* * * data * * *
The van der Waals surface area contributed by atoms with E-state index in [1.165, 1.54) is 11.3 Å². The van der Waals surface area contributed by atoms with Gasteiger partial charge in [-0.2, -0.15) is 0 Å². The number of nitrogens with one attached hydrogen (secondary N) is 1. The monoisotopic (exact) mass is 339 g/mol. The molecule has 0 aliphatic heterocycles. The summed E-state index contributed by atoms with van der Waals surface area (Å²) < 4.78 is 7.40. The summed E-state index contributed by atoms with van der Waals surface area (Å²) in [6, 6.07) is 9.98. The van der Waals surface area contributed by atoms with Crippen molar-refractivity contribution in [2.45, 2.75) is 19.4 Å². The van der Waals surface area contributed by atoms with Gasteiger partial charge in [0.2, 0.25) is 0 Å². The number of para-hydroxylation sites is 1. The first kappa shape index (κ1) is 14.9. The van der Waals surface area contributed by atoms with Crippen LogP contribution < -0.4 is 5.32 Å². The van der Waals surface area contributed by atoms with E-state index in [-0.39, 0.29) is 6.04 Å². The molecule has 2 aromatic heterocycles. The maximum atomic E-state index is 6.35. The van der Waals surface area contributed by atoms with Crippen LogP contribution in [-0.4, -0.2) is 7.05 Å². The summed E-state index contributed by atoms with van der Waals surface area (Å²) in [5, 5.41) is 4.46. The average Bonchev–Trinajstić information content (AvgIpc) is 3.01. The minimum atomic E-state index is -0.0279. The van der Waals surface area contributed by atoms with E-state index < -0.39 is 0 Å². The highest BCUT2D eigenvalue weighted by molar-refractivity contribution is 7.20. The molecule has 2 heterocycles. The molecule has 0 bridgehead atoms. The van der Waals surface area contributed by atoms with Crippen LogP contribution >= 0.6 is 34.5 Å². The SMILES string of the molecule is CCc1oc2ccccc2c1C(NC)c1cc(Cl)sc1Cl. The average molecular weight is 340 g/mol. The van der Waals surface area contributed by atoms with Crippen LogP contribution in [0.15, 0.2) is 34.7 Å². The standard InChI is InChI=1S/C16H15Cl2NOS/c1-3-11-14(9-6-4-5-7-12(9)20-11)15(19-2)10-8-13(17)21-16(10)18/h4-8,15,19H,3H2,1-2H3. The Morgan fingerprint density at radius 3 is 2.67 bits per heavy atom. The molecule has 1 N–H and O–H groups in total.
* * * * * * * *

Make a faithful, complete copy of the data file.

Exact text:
The van der Waals surface area contributed by atoms with E-state index in [1.165, 1.54) is 11.3 Å². The van der Waals surface area contributed by atoms with Gasteiger partial charge in [-0.2, -0.15) is 0 Å². The number of nitrogens with one attached hydrogen (secondary N) is 1. The monoisotopic (exact) mass is 339 g/mol. The molecule has 0 aliphatic heterocycles. The summed E-state index contributed by atoms with van der Waals surface area (Å²) < 4.78 is 7.40. The summed E-state index contributed by atoms with van der Waals surface area (Å²) in [6, 6.07) is 9.98. The van der Waals surface area contributed by atoms with Crippen molar-refractivity contribution in [2.45, 2.75) is 19.4 Å². The van der Waals surface area contributed by atoms with Gasteiger partial charge in [0.2, 0.25) is 0 Å². The number of para-hydroxylation sites is 1. The first kappa shape index (κ1) is 14.9. The van der Waals surface area contributed by atoms with Crippen LogP contribution < -0.4 is 5.32 Å². The van der Waals surface area contributed by atoms with E-state index in [-0.39, 0.29) is 6.04 Å². The molecule has 2 aromatic heterocycles. The maximum atomic E-state index is 6.35. The van der Waals surface area contributed by atoms with Crippen LogP contribution in [-0.4, -0.2) is 7.05 Å². The summed E-state index contributed by atoms with van der Waals surface area (Å²) in [5, 5.41) is 4.46. The average Bonchev–Trinajstić information content (AvgIpc) is 3.01. The minimum atomic E-state index is -0.0279. The van der Waals surface area contributed by atoms with E-state index < -0.39 is 0 Å². The highest BCUT2D eigenvalue weighted by molar-refractivity contribution is 7.20. The molecule has 2 heterocycles. The molecule has 0 bridgehead atoms. The van der Waals surface area contributed by atoms with Crippen LogP contribution >= 0.6 is 34.5 Å². The SMILES string of the molecule is CCc1oc2ccccc2c1C(NC)c1cc(Cl)sc1Cl. The average molecular weight is 340 g/mol. The van der Waals surface area contributed by atoms with Crippen LogP contribution in [0.15, 0.2) is 34.7 Å². The standard InChI is InChI=1S/C16H15Cl2NOS/c1-3-11-14(9-6-4-5-7-12(9)20-11)15(19-2)10-8-13(17)21-16(10)18/h4-8,15,19H,3H2,1-2H3. The Morgan fingerprint density at radius 3 is 2.67 bits per heavy atom. The molecule has 1 N–H and O–H groups in total.